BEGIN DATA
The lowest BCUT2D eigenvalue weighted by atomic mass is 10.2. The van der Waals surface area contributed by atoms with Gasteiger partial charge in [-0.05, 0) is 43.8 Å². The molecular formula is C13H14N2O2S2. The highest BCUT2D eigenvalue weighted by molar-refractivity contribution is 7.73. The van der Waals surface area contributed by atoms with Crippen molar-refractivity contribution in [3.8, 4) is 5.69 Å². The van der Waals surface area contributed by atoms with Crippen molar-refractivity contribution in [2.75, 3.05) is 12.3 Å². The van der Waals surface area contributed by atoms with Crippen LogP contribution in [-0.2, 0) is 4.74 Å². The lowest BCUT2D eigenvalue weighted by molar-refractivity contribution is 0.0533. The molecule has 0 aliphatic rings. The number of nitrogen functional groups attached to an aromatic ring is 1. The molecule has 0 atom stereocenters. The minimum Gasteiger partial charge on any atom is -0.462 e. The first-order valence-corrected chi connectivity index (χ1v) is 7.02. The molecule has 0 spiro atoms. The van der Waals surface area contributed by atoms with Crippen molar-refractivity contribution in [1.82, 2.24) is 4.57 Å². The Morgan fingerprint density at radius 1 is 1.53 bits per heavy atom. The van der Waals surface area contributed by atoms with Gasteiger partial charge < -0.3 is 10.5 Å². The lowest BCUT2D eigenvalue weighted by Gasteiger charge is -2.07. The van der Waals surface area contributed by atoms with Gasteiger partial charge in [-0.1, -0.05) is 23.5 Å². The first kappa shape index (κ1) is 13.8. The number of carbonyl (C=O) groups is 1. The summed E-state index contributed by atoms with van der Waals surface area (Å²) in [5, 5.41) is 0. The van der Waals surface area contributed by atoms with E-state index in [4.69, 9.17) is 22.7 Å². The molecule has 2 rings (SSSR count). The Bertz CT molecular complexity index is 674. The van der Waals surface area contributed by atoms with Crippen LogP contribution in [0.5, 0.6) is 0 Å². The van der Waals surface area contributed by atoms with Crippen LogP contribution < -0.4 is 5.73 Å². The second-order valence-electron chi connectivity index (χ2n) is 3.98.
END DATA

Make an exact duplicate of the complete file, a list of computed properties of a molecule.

The lowest BCUT2D eigenvalue weighted by atomic mass is 10.2. The van der Waals surface area contributed by atoms with Gasteiger partial charge in [-0.05, 0) is 43.8 Å². The molecular formula is C13H14N2O2S2. The highest BCUT2D eigenvalue weighted by molar-refractivity contribution is 7.73. The van der Waals surface area contributed by atoms with Crippen molar-refractivity contribution in [3.8, 4) is 5.69 Å². The van der Waals surface area contributed by atoms with Crippen molar-refractivity contribution in [2.75, 3.05) is 12.3 Å². The van der Waals surface area contributed by atoms with Crippen LogP contribution in [-0.2, 0) is 4.74 Å². The lowest BCUT2D eigenvalue weighted by molar-refractivity contribution is 0.0533. The molecule has 0 aliphatic rings. The number of nitrogen functional groups attached to an aromatic ring is 1. The molecule has 0 atom stereocenters. The minimum Gasteiger partial charge on any atom is -0.462 e. The first-order valence-corrected chi connectivity index (χ1v) is 7.02. The molecule has 0 spiro atoms. The van der Waals surface area contributed by atoms with Crippen molar-refractivity contribution in [1.82, 2.24) is 4.57 Å². The Morgan fingerprint density at radius 1 is 1.53 bits per heavy atom. The van der Waals surface area contributed by atoms with Gasteiger partial charge < -0.3 is 10.5 Å². The lowest BCUT2D eigenvalue weighted by Gasteiger charge is -2.07. The van der Waals surface area contributed by atoms with Gasteiger partial charge in [-0.1, -0.05) is 23.5 Å². The first kappa shape index (κ1) is 13.8. The number of carbonyl (C=O) groups is 1. The summed E-state index contributed by atoms with van der Waals surface area (Å²) in [5, 5.41) is 0. The van der Waals surface area contributed by atoms with E-state index in [4.69, 9.17) is 22.7 Å². The molecule has 2 rings (SSSR count). The Bertz CT molecular complexity index is 674. The van der Waals surface area contributed by atoms with Crippen LogP contribution in [0.5, 0.6) is 0 Å². The van der Waals surface area contributed by atoms with Crippen LogP contribution < -0.4 is 5.73 Å². The second-order valence-electron chi connectivity index (χ2n) is 3.98.